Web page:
The Great Gatsby Critical Analysis

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“Seamus Heaney was the soul of the nation”, by Eamon Carr, is an emotive response concerning the untimely passing of influential Irish poet Seamus Heaney. The article, published by the “Independent”, beautifully depicts the extent of Heaney’s positive influence and sense of universality deployed through his pieces of literature. Through this essay, I shall attempt to intently examine and discuss the emotive language used, Idolisation and the universality of self-expression. The tribute written in commemoration to the deceased literary artist, Seamus Heaney, was saturated in emotive expressions. The fact that it was also written in first person narrative helped accentuate the intimacy between Heaney, Carr and ultimately all that shared the same…show more content…
In this novel we are introduced to the Nick, the narrator, and Gatsby, the “nouveau riche” product of the American dream. Contrarily to most rich and prestigious families Gatsby rose from nothing and was portrayed as a very determined, manipulative but most importantly hopeful person with a clear dream imprinted in his mind. His relentless pursuit and confidence are ultimately the catalysts to Nicks Idolisation of the man. The key virtue that Nick was attracted to, was Gatsby’s uniqueness, thus differentiating him from the careless masses of the bourgeoisie. Nick ultimately deeply appreciates and admires Gatsby for standing up for what he believes in and the passion that he shows when he is set the task. Something that maybe Nick is not able to do himself hence finds relief through…show more content…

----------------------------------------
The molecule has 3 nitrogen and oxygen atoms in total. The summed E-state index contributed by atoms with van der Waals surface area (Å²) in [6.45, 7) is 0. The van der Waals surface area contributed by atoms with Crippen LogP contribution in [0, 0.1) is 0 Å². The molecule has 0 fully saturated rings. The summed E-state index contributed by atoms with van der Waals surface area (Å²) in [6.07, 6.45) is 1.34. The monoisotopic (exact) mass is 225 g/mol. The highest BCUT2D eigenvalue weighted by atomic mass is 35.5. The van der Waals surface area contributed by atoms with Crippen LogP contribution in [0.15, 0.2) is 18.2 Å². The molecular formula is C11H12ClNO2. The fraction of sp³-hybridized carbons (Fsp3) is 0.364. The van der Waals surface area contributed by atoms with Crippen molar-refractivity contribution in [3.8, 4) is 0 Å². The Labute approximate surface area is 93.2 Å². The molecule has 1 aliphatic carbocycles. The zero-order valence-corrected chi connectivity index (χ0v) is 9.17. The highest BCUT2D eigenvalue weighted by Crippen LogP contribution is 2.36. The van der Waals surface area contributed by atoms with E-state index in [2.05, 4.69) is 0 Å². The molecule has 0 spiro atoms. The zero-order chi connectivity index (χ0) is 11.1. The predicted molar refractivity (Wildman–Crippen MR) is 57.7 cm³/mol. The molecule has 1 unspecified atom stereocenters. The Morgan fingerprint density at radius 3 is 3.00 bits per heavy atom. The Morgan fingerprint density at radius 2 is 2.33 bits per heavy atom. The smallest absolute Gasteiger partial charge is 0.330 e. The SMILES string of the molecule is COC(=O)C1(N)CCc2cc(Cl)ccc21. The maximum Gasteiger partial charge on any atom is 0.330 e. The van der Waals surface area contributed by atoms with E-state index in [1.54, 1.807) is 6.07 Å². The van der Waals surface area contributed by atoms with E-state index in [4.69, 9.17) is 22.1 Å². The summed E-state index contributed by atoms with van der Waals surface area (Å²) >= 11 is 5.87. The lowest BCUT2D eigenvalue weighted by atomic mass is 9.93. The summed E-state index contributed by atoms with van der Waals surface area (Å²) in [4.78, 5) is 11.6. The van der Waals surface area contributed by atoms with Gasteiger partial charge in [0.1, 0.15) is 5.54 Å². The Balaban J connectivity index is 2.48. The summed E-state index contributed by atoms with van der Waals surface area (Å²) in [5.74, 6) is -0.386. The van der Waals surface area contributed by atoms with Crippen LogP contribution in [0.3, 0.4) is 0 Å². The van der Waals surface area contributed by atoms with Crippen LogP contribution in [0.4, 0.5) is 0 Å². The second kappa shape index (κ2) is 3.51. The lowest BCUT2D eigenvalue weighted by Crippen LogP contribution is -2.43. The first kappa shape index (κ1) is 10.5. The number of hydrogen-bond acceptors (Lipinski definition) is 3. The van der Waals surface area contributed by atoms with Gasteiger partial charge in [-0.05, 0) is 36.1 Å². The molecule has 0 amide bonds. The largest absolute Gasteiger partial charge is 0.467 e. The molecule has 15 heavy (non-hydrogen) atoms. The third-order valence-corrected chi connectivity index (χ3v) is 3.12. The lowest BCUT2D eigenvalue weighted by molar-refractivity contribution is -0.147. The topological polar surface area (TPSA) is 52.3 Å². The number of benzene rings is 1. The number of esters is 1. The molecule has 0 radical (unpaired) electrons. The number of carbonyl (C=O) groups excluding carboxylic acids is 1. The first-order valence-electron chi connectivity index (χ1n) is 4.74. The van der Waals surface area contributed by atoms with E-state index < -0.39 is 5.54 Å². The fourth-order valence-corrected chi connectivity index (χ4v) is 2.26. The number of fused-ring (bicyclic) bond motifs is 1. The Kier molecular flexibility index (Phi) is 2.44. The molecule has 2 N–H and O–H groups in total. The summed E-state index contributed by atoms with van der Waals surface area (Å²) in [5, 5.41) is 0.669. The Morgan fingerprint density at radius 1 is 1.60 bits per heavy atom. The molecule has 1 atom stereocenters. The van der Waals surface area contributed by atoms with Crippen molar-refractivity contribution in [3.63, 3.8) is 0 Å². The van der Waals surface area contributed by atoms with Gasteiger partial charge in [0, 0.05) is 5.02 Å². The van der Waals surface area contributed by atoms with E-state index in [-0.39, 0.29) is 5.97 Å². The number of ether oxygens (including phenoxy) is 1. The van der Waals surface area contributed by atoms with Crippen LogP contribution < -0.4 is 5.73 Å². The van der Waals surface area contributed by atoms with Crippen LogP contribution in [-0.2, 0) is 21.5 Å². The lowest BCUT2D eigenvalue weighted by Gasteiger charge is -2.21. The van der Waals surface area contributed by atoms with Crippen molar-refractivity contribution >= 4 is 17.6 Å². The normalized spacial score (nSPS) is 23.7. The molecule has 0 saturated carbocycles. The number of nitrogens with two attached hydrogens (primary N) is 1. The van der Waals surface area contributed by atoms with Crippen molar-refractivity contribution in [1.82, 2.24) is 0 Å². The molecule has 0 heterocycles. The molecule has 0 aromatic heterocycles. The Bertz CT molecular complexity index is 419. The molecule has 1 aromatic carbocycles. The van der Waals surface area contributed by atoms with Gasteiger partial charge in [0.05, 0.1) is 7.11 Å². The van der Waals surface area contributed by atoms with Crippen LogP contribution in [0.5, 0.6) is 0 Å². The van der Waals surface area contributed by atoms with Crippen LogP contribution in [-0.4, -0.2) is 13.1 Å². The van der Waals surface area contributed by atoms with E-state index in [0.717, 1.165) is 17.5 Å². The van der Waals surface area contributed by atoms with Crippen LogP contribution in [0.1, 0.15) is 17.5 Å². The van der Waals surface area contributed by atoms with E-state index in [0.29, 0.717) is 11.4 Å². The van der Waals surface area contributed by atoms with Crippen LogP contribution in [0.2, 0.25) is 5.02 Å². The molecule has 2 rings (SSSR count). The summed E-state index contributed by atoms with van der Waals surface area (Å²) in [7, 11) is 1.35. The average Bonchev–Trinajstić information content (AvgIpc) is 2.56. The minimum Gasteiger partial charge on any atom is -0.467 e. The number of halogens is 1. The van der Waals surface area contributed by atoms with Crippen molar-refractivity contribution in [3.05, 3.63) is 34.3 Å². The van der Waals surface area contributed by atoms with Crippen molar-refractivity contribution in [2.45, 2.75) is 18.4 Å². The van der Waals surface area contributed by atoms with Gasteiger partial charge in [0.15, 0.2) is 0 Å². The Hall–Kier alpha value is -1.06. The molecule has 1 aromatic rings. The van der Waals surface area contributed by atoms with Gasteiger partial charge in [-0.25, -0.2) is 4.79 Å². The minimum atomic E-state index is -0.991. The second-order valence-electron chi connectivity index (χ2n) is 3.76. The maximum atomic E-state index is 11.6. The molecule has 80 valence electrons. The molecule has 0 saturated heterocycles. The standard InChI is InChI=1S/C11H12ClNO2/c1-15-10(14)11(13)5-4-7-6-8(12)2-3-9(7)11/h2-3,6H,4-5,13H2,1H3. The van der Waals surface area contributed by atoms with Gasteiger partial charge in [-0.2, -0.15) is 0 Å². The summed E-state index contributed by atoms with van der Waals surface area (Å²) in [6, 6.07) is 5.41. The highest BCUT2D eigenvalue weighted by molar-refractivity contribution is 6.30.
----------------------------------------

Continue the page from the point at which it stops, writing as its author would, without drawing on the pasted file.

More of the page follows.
Heaney tries to convey that expression of self is a universally understood and that anyone, no matter religion, race or social class can unite as everyone has suffered something similar, such as rejection or family issues for instance. It is astounding how a single individual from a small Irish town was able to reach out to such a large audience of people, overcoming cultural barriers and prejudices. This ultimately shows that deep down the human race is very alike and strives to be understood, consequently, we are all driven by the similar basic desire to consume a similar text who has expressed his feelings on the matter. This is confirmed by Carr as he says, “… A voice that was understood around the world”. Carr’s description of Heaney’s way of writing feels almost as if he is trying to bring the human back into its natural state of nature, through the openness of his writing and by addressing his “hopes” and “fears”. By metaphorically speaking, turning the reader into its primordial state Heaney is able to touch a wider audience and speak to them in a more personal level, ultimately intensifying the connection between narrator and reader to a whole new level. Carr recognises this and thus proceeds to compliment Heaney on his ability to inspire and connect with such a large number of people, hence Heaney wishes to challenge the predetermined notion that people from

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